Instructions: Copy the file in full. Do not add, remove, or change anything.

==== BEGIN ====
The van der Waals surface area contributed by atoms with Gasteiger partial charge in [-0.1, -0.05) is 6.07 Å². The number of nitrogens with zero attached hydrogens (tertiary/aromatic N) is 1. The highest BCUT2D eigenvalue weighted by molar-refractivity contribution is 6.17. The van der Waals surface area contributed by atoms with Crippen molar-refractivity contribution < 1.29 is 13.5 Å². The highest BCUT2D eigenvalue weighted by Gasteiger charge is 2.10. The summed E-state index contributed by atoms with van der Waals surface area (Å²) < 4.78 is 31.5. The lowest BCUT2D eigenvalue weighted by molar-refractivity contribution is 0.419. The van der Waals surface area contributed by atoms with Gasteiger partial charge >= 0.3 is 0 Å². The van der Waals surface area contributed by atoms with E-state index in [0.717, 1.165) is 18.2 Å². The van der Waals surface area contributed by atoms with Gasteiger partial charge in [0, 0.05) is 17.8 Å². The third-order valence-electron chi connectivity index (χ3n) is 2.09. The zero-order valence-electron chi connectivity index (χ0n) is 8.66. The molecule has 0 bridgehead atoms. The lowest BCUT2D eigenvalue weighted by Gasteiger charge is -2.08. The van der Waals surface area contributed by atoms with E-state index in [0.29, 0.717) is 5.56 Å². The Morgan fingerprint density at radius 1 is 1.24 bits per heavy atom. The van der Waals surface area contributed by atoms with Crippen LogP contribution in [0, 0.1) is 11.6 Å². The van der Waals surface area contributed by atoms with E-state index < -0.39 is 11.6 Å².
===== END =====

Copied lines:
The van der Waals surface area contributed by atoms with Gasteiger partial charge in [-0.1, -0.05) is 6.07 Å². The number of nitrogens with zero attached hydrogens (tertiary/aromatic N) is 1. The highest BCUT2D eigenvalue weighted by molar-refractivity contribution is 6.17. The van der Waals surface area contributed by atoms with Crippen molar-refractivity contribution < 1.29 is 13.5 Å². The highest BCUT2D eigenvalue weighted by Gasteiger charge is 2.10. The summed E-state index contributed by atoms with van der Waals surface area (Å²) < 4.78 is 31.5. The lowest BCUT2D eigenvalue weighted by molar-refractivity contribution is 0.419. The van der Waals surface area contributed by atoms with Gasteiger partial charge >= 0.3 is 0 Å². The van der Waals surface area contributed by atoms with E-state index in [0.717, 1.165) is 18.2 Å². The van der Waals surface area contributed by atoms with Gasteiger partial charge in [0, 0.05) is 17.8 Å². The third-order valence-electron chi connectivity index (χ3n) is 2.09. The zero-order valence-electron chi connectivity index (χ0n) is 8.66. The molecule has 0 bridgehead atoms. The lowest BCUT2D eigenvalue weighted by Gasteiger charge is -2.08. The van der Waals surface area contributed by atoms with E-state index in [0.29, 0.717) is 5.56 Å². The Morgan fingerprint density at radius 1 is 1.24 bits per heavy atom. The van der Waals surface area contributed by atoms with Crippen LogP contribution in [0, 0.1) is 11.6 Å². The van der Waals surface area contributed by atoms with E-state index < -0.39 is 11.6 Å².